Now, how does this reflect one’s understanding of election? In the context in which I find myself, most would assert that possibility #1 is a stretch and that possibility #2 is more than likely the case. Possibility #2 and its necessary assertion come from an understanding of God preserving his saints (eternal security). The work which God has begun in his people, he will bring to completion at the day of Christ (Phil. 1:6). Since salvation belongs to the Lord (Jonah 2:9), God is the one who preserves to the end and that is a good thing since only those who endure to the end will be saved (Matt. 10:13; 24:13; Mk. 13:13). These same people who hold to this understanding of eternal security, however, also hold to a conditional understanding of election. I believe this presents a logical and biblical problem. If I have a conditional understanding of election, and that my free will enacted by prevenient grace allows me to freely choose Christ, then how can my free will be thwarted once I come to Christ? Have I all of a sudden lost some of my freedom to choose since coming to Christ? If I can freely come Christ, then I must be able to freely leave him. The illogical assertion would then be that everyone is free to choose Christ, but no one is free to “unchoose” Christ, if you will. This simply does not make sense, since our true freedom is found in Christ (Gal. 5:1)! So, if our understanding of election is conditional, meaning that God chooses those to eternal life based on his foreknowledge of their free choice to place their faith in him (enacted by prevenient grace), then our understanding of this scenario with Josh must result in us falling under possibility #1 with Josh losing his salvation by his free will.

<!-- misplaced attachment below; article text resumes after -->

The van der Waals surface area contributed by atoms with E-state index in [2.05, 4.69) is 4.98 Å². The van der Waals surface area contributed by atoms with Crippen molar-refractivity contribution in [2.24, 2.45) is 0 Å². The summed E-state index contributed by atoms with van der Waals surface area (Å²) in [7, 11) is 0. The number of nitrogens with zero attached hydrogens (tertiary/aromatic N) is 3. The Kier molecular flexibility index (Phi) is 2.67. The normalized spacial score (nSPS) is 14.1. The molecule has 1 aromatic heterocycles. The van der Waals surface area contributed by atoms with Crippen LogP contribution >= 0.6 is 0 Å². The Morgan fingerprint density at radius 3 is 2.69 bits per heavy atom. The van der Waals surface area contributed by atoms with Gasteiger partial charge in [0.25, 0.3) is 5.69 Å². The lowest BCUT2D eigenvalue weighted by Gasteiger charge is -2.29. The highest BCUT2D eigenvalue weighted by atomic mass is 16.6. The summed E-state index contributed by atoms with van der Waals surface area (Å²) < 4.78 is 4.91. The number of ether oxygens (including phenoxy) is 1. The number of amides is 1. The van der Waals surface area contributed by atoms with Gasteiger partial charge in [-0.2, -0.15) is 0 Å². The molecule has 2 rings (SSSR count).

I am afraid Scripture simply doesn’t warrant this. When viewing apostasy, I feel that unconditional election is the only proper premise to explaining biblically what happens in an apostate. I am in somewhat of a deep study of this very issue as I am writing a research paper for a class. Whatever my outcomes of this study, I pray that I avoid the horrid notion that there are those in hell who have received God’s saving grace. This type of saving grace doesn’t appear to be much worth trusting.
My view of apostasy and my interpretation of the above mentioned scenario are as follows:
“They went out from us, but they were not of us; for if they had been of us, they would have continued with us. But they went out, that it might become plain that they all are not of us.” – 1 John 2:19
Amen! If you claim to have abandoned Christ, then you never truly knew Christ. Placing the enduring, persevering, and (negatively) abandonment in your own power and will places the coming to Christ determinately in your power and will. God may have given you (and everyone else in line with the view of conditional election) prevenient grace, but the decision to place faith in Christ is now in your hands and therefore you now have the ultimate, determining factor as to whether you will initially receive saving grace. If you choose wisely, then you must continue to choose wisely all of your life. This idea of election and really the whole of the Christian life does not sit well with me and I do not believe it fits well with Scripture. I do not believe the Bible teaches that God gives a saving grace that can be received and then thwarted and rejected. The deafening ring of saved people in hell drives me crazy! This is one reason why I sit very comfortably under the understanding and premise of unconditional election as I wade through a scenario like the one I have outlined above.